Historically, fantasy in literature has been overwhelmingly white – there is rarely space for diverse characters, settings or themes. But Reni is transporting this traditionally homogeneous world to ancient Africa and centering two young, black women as the protagonists – and we are absolutely here for it... There is a stereotype that black people can’t be in to traditionally ‘nerdy’ things like fantasy, mythology or science fiction. But Reni wants to subvert this misconception and reassert that black readers are as capable of having broad, varied, multifaceted interests as anyone else. ‘It is such a shame. I think it is very much tied into this inability to see black people as individuals. As humans, three-dimensional characters who have different tastes and opinions and likes,’ Reni explains... Creating an image of an African kingdom that is steeped in complex mythology, decadence, academic and technological superiority, is a crucial step in redressing the balance and positively altering perceptions. So much of how we see the world is based on the narratives and stories we consume from the mainstream media, books, movies and advertising campaigns. This is something Reni intrinsically understands.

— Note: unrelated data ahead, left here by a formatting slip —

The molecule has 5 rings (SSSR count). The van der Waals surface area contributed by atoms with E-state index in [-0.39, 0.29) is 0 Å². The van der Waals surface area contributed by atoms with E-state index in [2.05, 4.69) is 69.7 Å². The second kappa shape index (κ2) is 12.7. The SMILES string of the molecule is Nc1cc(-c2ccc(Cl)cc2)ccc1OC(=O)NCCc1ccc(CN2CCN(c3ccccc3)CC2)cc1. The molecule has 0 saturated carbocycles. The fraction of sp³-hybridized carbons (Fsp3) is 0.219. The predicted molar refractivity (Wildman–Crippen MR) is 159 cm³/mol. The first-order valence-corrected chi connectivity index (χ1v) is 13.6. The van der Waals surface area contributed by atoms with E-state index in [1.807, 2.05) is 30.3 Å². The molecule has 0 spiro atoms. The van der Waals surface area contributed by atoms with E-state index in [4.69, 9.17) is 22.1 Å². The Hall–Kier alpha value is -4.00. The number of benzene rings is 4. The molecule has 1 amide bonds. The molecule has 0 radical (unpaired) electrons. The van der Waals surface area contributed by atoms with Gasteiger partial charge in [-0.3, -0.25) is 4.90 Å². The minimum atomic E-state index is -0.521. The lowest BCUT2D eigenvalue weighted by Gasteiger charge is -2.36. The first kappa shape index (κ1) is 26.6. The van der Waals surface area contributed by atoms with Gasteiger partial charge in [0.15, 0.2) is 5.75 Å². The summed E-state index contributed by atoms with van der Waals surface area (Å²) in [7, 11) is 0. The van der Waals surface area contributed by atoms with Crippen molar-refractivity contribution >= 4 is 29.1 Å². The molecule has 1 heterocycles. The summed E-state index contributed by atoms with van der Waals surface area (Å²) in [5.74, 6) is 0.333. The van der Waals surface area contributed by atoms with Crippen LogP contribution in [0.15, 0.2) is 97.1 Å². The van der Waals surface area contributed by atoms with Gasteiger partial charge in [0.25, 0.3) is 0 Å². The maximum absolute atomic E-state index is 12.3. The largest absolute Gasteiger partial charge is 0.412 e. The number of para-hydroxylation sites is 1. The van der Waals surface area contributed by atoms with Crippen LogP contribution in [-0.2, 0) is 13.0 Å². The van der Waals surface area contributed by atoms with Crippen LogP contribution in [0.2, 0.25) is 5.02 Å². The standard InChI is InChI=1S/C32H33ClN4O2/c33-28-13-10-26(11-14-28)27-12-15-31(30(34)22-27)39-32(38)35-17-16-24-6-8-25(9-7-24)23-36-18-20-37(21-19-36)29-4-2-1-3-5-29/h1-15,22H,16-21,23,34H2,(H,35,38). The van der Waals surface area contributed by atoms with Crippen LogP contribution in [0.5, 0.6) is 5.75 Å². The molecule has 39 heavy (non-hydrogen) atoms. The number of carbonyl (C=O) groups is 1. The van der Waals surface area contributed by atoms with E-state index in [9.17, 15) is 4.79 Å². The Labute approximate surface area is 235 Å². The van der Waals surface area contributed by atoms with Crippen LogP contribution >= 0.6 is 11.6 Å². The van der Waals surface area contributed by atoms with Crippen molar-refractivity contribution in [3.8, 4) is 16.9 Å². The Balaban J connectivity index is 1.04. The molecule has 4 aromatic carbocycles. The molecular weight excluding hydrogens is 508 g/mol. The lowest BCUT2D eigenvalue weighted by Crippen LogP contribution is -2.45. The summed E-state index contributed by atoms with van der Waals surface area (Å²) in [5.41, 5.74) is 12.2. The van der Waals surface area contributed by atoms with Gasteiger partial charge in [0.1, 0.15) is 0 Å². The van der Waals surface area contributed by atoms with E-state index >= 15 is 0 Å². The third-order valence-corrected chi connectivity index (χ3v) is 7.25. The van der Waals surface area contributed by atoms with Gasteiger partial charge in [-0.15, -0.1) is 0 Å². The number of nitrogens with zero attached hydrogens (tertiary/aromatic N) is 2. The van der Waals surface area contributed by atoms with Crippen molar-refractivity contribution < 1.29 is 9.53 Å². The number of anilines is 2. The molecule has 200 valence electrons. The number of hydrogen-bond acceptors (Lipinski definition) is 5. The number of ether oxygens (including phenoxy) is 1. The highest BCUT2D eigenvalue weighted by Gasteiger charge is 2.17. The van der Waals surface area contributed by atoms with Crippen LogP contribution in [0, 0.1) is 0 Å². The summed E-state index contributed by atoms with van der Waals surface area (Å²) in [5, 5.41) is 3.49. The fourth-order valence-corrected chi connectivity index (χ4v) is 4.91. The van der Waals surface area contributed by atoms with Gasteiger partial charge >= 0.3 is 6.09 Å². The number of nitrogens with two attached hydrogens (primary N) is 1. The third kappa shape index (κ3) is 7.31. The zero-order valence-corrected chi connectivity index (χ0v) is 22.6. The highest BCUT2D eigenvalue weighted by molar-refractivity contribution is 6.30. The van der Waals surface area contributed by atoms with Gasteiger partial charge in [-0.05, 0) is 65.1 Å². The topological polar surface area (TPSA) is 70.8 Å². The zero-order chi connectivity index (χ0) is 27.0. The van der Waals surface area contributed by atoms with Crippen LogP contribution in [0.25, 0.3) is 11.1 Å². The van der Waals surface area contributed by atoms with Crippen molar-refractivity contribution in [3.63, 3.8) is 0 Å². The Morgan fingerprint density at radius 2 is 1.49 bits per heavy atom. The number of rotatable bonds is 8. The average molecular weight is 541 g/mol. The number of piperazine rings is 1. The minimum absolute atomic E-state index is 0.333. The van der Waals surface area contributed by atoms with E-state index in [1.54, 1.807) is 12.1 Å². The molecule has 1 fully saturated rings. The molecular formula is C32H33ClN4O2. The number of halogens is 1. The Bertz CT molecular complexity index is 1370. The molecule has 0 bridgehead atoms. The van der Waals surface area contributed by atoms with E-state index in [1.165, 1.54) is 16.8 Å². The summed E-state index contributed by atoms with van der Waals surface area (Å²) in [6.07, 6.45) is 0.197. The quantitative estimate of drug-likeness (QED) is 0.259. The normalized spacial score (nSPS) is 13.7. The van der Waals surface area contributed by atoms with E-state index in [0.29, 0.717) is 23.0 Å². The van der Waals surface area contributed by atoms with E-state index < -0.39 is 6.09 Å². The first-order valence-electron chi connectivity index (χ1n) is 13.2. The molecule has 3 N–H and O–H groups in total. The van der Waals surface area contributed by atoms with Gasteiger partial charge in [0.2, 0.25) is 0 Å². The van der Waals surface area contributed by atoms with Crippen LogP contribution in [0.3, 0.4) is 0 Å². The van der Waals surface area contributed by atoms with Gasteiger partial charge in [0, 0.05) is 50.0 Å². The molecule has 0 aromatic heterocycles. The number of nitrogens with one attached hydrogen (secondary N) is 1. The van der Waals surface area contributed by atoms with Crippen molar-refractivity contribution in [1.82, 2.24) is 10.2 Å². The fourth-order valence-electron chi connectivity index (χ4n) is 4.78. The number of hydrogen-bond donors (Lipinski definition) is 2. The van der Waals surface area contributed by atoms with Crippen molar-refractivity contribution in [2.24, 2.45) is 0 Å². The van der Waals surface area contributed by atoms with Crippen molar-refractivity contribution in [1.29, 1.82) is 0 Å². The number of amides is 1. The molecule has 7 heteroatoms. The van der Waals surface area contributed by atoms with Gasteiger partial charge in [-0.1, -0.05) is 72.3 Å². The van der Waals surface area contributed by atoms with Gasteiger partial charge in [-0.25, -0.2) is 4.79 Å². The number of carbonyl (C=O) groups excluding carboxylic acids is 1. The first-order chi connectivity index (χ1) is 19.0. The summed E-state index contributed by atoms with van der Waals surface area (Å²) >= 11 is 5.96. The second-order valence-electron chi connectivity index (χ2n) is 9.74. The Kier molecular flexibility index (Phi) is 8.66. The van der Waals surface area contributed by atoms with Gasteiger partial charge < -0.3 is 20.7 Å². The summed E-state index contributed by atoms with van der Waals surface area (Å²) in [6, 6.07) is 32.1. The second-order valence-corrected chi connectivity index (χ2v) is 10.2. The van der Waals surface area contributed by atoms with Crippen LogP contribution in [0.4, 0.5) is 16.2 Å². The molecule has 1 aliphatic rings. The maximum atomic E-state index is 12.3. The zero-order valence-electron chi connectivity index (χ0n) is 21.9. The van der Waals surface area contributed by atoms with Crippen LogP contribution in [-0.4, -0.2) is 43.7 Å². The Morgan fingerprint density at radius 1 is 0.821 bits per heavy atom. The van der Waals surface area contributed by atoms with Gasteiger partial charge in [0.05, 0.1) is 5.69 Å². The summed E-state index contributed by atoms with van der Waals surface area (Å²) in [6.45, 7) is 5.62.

"One Booker shortlist later, Galley Beggar were proved correct. Ellmann’s novel isn’t perfect, and it may not take the prize, but in a world where Ian McEwan is still at large, something introspective and richly painted is a tonic for us all...."
— The Daily Telegraph
4.25 out of 5